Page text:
The Heartsmith’s chest ached.
She had not slept well the night before. Now her tired limbs dragged her down, and her skin felt dry like old parchment. She was ancient now, and she could say that it was the void in her chest that dragged her back to her swamp, to her heart. She could say that the parched dirt of this underground city was to blame. She could say that her faraway home- her abandoned post- was the source of all her unease.
But the Heartsmith never lied to herself. As a matter of principle.
Though this city was too crowded, too loud, too fast- though it itched under her skin- it was not the Heartsmith’s problem.
The problem that ached in her chest was what she had come here to do.
She strode through the faerie capital in her sackcloth dress of many pockets. Her fists were shoved inside it, clenched around two watches that had lost their comforting click-clack-click an hour ago. The Heartsmith had not had time to stop and wind them. Scores of faeries stared at the blue imp as she passed and wondered why she did not use her dragonfly wings and take to the air.
The Heartsmith scowled fiercely.
She charged through the double doors of the first tavern she saw. Marching up to the bar, she demanded a bottle of willow sap in her raspy, spicy voice.
“Who’re you?” Demanded the barista, a young, beautiful pink-skinned pixie. “You old enough to be here? Get up on the chair, I can’t even see you. Besides, it’s been decades since we‘ve served something as old-fashioned as-“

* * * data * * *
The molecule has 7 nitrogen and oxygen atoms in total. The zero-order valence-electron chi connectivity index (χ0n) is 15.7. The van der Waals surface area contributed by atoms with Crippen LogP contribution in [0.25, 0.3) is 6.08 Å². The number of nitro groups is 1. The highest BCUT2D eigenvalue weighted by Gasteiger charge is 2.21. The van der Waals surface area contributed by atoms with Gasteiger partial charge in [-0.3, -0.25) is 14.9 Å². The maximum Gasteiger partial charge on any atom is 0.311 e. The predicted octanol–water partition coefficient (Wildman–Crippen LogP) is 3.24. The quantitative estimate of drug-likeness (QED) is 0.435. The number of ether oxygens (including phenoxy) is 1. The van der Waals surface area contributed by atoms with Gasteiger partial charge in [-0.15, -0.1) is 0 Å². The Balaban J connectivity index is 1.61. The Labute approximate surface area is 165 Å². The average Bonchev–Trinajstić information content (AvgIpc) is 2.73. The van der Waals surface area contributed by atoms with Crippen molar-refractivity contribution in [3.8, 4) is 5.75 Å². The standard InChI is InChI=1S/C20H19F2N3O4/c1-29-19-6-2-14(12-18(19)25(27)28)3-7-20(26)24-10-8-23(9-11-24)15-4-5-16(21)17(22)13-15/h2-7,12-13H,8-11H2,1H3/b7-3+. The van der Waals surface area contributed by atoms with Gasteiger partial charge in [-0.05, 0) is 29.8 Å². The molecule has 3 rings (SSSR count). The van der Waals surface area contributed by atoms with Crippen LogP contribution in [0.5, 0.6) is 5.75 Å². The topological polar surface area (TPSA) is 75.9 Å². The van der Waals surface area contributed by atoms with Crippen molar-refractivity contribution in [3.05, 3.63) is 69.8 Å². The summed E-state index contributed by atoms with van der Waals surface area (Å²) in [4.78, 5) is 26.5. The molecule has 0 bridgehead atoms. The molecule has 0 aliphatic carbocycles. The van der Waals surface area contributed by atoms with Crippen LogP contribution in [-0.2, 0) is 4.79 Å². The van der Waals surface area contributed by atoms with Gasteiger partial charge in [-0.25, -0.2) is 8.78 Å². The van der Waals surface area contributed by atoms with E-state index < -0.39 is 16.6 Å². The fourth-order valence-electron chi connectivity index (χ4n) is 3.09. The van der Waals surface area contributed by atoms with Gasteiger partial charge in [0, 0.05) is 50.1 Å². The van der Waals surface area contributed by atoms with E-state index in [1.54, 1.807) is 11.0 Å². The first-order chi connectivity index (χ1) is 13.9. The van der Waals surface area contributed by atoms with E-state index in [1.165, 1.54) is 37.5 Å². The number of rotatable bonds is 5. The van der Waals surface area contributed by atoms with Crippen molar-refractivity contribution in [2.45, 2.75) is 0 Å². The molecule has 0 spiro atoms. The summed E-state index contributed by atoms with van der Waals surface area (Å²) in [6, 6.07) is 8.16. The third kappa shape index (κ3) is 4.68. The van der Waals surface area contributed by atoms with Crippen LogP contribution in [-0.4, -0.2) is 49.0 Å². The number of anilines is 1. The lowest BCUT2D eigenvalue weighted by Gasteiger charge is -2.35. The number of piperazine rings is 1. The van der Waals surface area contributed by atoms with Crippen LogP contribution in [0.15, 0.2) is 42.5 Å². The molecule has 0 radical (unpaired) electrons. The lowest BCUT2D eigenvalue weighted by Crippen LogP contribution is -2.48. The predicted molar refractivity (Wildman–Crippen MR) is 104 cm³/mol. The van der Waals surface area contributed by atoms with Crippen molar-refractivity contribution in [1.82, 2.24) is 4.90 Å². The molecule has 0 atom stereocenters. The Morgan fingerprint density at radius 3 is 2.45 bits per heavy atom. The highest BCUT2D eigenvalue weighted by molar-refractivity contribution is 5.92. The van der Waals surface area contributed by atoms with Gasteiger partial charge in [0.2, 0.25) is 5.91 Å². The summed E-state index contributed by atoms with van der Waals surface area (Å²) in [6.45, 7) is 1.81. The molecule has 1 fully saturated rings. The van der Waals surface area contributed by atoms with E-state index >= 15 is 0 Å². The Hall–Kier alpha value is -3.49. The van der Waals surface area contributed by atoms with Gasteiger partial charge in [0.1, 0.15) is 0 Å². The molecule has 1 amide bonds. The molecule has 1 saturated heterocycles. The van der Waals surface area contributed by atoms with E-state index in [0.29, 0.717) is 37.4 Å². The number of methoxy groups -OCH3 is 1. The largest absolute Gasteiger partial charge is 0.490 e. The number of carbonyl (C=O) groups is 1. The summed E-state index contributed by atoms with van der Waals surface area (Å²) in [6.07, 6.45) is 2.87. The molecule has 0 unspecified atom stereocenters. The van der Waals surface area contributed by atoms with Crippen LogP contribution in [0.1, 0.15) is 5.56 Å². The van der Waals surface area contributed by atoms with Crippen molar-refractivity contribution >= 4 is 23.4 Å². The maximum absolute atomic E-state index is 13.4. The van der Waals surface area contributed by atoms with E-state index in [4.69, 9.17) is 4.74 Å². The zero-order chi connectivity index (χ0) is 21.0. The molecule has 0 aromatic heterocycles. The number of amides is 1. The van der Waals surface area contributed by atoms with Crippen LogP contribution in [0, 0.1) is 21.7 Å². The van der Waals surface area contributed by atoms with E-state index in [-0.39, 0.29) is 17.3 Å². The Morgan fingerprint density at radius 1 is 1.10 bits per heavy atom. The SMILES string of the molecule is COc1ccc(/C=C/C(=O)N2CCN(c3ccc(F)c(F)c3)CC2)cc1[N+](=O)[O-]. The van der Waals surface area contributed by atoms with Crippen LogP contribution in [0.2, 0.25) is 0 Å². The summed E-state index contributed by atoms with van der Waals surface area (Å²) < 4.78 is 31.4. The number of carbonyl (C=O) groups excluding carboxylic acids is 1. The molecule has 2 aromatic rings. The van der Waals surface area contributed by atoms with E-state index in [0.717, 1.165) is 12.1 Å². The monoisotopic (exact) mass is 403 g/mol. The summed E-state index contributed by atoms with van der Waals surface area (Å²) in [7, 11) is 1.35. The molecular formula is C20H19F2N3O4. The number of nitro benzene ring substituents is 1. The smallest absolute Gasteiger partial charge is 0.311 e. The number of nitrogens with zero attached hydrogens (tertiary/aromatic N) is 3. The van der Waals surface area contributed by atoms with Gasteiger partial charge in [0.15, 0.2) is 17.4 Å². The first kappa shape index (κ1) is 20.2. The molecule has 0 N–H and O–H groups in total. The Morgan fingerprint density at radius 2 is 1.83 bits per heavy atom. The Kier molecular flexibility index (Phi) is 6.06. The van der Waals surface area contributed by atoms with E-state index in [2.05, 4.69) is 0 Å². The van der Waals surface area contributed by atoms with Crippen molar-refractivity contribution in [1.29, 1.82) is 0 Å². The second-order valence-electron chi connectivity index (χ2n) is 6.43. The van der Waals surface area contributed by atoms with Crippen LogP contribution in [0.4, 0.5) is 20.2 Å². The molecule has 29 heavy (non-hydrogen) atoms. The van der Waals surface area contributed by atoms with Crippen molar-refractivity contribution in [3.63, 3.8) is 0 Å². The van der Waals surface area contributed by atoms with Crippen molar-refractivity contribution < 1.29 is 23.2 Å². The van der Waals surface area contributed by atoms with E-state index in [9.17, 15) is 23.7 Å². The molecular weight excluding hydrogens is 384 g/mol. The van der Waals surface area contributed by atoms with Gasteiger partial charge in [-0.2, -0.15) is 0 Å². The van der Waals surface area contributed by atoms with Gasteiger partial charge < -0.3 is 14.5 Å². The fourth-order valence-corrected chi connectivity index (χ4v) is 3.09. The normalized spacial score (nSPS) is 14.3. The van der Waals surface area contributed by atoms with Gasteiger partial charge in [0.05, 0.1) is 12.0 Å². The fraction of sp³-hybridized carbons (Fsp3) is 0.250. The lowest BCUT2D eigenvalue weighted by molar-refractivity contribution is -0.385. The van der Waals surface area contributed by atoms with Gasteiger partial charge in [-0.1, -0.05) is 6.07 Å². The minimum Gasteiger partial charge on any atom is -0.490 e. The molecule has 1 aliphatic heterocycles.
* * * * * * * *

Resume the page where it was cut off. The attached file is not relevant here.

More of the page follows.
The Heartsmith clambered up into the chair. She glared.
The young one choked back her testy word and muttered a flustered apology.
“Willow sap.” The Heartsmith repeated. She pounded her fist twice on the bar. She laid her palm flat on the wood, and the barista saw the knot of white veins on her hand: the Heartsmith’s mark.
“Yes’m.” She curtsied, eyes bugged.
She rain into the kitchen.
The Heartsmith put her elbows on the table. She rubbed her yellow eyes with the heels of her hands and hissed moodily.
The pink-skinned barista soon returned, with another faerie in tow-a man whose head almost reached the ceiling, with hard, fissured grey skin.
At the sight of the bottle in his hand, the Heartsmith’s shoulders loosened.
“Heartsmith!” The man laughed, baring all his blunt, fissured teeth. “Welcome to my home.”
The Heartsmith inclined her head, but the barkeep shook her thin hands heartily, chuckling.
The Heartsmith blushed.
“This is my best bottle of willow; please, do me the honor of sharing it with me.“
More heads turned. A couple pairs of wings buzzed curiously, tasting the barkeep‘s excitement.
The Heartsmith’s lips pursed-not for the first time, she wished fiercely to go back to her swamp.
But she had a meeting tomorrow. With the King’s Counsel. They would present to her her possible successors.
The thought made the Heartsmith’s stomach knot.
She snatched the bottle from the barkeep‘s hand and poured the clear, honey-thick sap into two tall mugs the barkeep placed in front of her. She switched the mugs with her two hands: one in front of the barkeep, one in front of herself.